Bolick failed to get an emotional or intellectual response from me with Spinster. The only moment I found myself wanting to hear her story was when she related her last days with her mother with the reader. Perhaps, like Bolick opines of other literary works, Spinster is akin to some books find you when you need them, and I’m not the demographic she was searching for. At least I can offer kudos to her for her choice in “spinsterhood” and for sharing her story.

I received a copy of “Spinster: Making a Life of One’s Own” through the site Blogging for Books.

Another Bleak and Violent Future in Teen Fiction

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Another Bleak and Violent Future in Teen Fiction

a book review on

Red Queen By Victoria Aveyard 

Teen literature has always tended to err on the angsty side. And I love that. Sometimes you just need a good, miserable wallow in things being not what they should.

Back in my day, growing up with Potter and Bella Swan, things would get dark and lives would be in danger, but the landscape was fairly navigable from deep trauma until you were too far in the series to care about saving yourself heartache when these characters disappeared. Now…welcome to a brave new world, where every other teen fiction book is part of a series and the first book usually hits hard with death, destruction, family massacre and dystopian visions of how much our future is going to suck.

A book like Red Queen by Victoria Aveyard doesn’t stand out in the current world of teen fiction because it follows the formula they’ve all come to mimic (and to great success). There’s a teen heroine (sometimes a male, but less and less common) and she’s different. She loves her family and best male friend, and will do whatever it takes to save them from evil government/monarchy/monster mayhem. Also, it’s the future and the world is way messed up…kinda unlivable, a totally changed landscape. The differences to make the work unique with Red Queen are best summed up with an analysis  from GoodReads reviewer Rachel Carver who writes: “Red Queen is Game of Thrones with Katniss as the Mockingjay with X-Men…”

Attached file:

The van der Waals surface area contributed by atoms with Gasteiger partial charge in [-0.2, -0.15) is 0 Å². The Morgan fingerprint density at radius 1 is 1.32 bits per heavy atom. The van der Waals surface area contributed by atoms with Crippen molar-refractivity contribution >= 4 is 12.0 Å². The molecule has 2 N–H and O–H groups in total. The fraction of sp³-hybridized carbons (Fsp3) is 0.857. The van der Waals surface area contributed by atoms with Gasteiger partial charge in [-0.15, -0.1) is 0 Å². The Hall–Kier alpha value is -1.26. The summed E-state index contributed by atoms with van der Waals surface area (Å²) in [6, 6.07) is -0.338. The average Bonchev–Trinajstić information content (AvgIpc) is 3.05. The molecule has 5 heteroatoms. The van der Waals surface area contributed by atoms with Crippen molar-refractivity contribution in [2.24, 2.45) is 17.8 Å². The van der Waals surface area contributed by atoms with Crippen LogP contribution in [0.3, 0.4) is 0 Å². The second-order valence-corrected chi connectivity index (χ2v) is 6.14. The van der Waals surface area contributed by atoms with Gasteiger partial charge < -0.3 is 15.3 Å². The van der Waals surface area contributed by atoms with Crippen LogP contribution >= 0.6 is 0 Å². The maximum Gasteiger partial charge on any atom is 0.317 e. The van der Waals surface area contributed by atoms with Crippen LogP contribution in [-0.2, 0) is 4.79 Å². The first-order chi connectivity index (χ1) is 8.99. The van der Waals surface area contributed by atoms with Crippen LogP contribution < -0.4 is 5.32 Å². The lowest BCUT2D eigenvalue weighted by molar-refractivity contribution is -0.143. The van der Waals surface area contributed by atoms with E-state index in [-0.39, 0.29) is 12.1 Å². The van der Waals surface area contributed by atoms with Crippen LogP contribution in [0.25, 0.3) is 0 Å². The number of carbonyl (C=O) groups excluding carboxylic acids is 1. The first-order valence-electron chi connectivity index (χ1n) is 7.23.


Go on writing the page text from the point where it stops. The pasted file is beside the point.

So nothing is new.

But does that mean that Red Queen is a “bad” book; not worth reading? Thankfully, no. Red Queen was a page-turner, written well, made intriguing with fun and terrifying characters, and told with a strong, admirable female narrator at the helm. I didn’t mind that it fused a lot of popular themes and story lines into one narrative. It was fun. It was also pretty traumatic.

Red Queen doesn’t pull any punches. Our main character, Mare Barrow, lives in a gritty future world on the bottom of the social totem pole, and when she’s given the chance to ascend into the ranks of hierarchy things get bloody and vicious. I’m not one to censure literature, and so if a teen has the capability to read this book and wants to, then go for it. But it reads like an adult work to me. I’m a Tarantino fan, and I was cringing at some of the blood lust.

Mayhaps, we should blame it on the changing society and violence you see just in a local newscast. Either way, Red Queen may be a captivating book, but it’s not a “nice” read.

I’ll be very interested to see what Aveyard does for the rest of the books in this series. Keeping up the momentum of this first book is going to be tricky, but she’s paved a good ground to establishing mystery and doubtful loyalties. Total kudos for making the romance that is so frequent in teen fiction more of a backdrop here, and not letting it dominate story-line or character action. Plus(!), Aveyard is just 23 years old. A work of this quality is accomplishment for any age, but that youthful element is nice to see.

Personally, I’d recommend it…but with my own “Parental Advisory” sticker in the description.

4-out-of-5-stars1

The Disease of Addiction Told Through the Eyes of the Father

beautiful

“The Disease of Addiction Told Through the Eyes of the Father.”

a book reivew of

“Beautiful Boy: A Father’s Journey Through His Son’s Addiction” by David Scheff

Beautiful Boy tells the story that no parent wants to consider, let alone recount in painful detail: your child’s addiction and descent into the world of substance abuse. This bestseller by Scheff recounts David’s beginning life as a father to Nick, “his darling boy,” (the title’s reference to a John Lennon song of the same name) all the way up until the publication of this work in 2007, the time in-between his son’s childhood and adulthood holding an ongoing gut-wrenching battle against meth addiction.

This is the work that made Scheff a household name in novel writing, although his journalism background may have made his name familiar to some before this. This is the second work of Scheff’s that I have read. The first was a non-fiction work called “Clean” that detailed what recovery means in this day and age and the options available to loved ones of an addict. The work was highly-informative and helped me to understand more about addiction in a time when I was lost in the beginings of my own loved one’s recovery efforts.